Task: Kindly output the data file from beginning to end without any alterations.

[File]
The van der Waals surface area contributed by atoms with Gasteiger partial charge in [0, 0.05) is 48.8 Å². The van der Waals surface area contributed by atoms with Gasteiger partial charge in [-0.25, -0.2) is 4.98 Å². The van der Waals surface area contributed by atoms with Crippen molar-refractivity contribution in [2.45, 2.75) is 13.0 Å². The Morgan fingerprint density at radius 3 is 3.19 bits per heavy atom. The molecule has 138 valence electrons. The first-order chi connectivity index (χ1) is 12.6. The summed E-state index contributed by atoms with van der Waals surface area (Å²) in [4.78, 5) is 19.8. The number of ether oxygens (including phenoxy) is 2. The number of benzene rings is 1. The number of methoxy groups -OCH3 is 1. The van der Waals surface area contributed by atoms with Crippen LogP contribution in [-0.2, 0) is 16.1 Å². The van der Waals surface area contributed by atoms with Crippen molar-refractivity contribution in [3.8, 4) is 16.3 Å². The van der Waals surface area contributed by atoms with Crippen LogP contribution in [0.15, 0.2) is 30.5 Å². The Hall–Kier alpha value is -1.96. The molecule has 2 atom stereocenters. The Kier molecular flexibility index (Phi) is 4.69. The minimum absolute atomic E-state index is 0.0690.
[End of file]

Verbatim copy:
The van der Waals surface area contributed by atoms with Gasteiger partial charge in [0, 0.05) is 48.8 Å². The van der Waals surface area contributed by atoms with Gasteiger partial charge in [-0.25, -0.2) is 4.98 Å². The van der Waals surface area contributed by atoms with Crippen molar-refractivity contribution in [2.45, 2.75) is 13.0 Å². The Morgan fingerprint density at radius 3 is 3.19 bits per heavy atom. The molecule has 138 valence electrons. The first-order chi connectivity index (χ1) is 12.6. The summed E-state index contributed by atoms with van der Waals surface area (Å²) in [4.78, 5) is 19.8. The number of ether oxygens (including phenoxy) is 2. The number of benzene rings is 1. The number of methoxy groups -OCH3 is 1. The van der Waals surface area contributed by atoms with Crippen LogP contribution in [-0.2, 0) is 16.1 Å². The van der Waals surface area contributed by atoms with Crippen molar-refractivity contribution in [3.8, 4) is 16.3 Å². The van der Waals surface area contributed by atoms with Crippen LogP contribution in [0.15, 0.2) is 30.5 Å². The Hall–Kier alpha value is -1.96. The molecule has 2 atom stereocenters. The Kier molecular flexibility index (Phi) is 4.69. The minimum absolute atomic E-state index is 0.0690.